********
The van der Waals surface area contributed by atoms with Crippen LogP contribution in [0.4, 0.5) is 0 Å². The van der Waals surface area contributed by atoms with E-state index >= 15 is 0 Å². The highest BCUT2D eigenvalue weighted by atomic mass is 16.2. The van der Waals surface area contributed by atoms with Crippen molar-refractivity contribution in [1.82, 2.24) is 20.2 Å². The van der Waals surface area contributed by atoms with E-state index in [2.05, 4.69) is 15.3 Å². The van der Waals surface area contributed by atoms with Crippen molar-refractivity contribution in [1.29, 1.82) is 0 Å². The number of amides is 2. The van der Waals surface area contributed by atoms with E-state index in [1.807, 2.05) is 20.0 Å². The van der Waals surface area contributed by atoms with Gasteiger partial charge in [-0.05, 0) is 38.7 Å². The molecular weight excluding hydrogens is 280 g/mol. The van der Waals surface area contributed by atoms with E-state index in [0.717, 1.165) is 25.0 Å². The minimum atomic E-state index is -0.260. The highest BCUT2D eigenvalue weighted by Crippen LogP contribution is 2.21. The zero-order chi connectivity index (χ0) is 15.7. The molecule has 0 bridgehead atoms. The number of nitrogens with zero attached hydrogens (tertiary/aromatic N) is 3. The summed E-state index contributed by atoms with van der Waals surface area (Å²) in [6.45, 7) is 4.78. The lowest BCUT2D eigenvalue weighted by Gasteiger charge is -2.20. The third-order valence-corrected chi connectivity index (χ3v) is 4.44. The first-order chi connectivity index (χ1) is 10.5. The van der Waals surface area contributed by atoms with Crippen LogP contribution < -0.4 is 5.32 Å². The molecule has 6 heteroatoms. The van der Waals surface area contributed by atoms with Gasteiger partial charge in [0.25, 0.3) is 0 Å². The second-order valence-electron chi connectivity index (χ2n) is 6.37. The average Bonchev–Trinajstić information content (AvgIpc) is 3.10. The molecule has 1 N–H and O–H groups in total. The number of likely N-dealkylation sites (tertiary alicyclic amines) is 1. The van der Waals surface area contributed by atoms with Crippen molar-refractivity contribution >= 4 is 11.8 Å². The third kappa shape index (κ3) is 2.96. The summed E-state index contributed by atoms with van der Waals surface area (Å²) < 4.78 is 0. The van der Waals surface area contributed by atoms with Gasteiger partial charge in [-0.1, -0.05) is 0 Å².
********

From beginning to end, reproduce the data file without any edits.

The van der Waals surface area contributed by atoms with Crippen LogP contribution in [0.4, 0.5) is 0 Å². The van der Waals surface area contributed by atoms with E-state index >= 15 is 0 Å². The highest BCUT2D eigenvalue weighted by atomic mass is 16.2. The van der Waals surface area contributed by atoms with Crippen molar-refractivity contribution in [1.82, 2.24) is 20.2 Å². The van der Waals surface area contributed by atoms with E-state index in [2.05, 4.69) is 15.3 Å². The van der Waals surface area contributed by atoms with Crippen molar-refractivity contribution in [1.29, 1.82) is 0 Å². The number of amides is 2. The van der Waals surface area contributed by atoms with E-state index in [1.807, 2.05) is 20.0 Å². The van der Waals surface area contributed by atoms with Gasteiger partial charge in [-0.05, 0) is 38.7 Å². The molecular weight excluding hydrogens is 280 g/mol. The van der Waals surface area contributed by atoms with E-state index in [0.717, 1.165) is 25.0 Å². The minimum atomic E-state index is -0.260. The highest BCUT2D eigenvalue weighted by Crippen LogP contribution is 2.21. The zero-order chi connectivity index (χ0) is 15.7. The molecule has 0 bridgehead atoms. The number of nitrogens with zero attached hydrogens (tertiary/aromatic N) is 3. The summed E-state index contributed by atoms with van der Waals surface area (Å²) in [6.45, 7) is 4.78. The lowest BCUT2D eigenvalue weighted by Gasteiger charge is -2.20. The third-order valence-corrected chi connectivity index (χ3v) is 4.44. The first-order chi connectivity index (χ1) is 10.5. The van der Waals surface area contributed by atoms with Crippen LogP contribution < -0.4 is 5.32 Å². The molecule has 6 heteroatoms. The van der Waals surface area contributed by atoms with Gasteiger partial charge in [0.25, 0.3) is 0 Å². The second-order valence-electron chi connectivity index (χ2n) is 6.37. The average Bonchev–Trinajstić information content (AvgIpc) is 3.10. The molecule has 1 N–H and O–H groups in total. The number of likely N-dealkylation sites (tertiary alicyclic amines) is 1. The van der Waals surface area contributed by atoms with Crippen molar-refractivity contribution >= 4 is 11.8 Å². The third kappa shape index (κ3) is 2.96. The summed E-state index contributed by atoms with van der Waals surface area (Å²) < 4.78 is 0. The van der Waals surface area contributed by atoms with Gasteiger partial charge in [-0.1, -0.05) is 0 Å².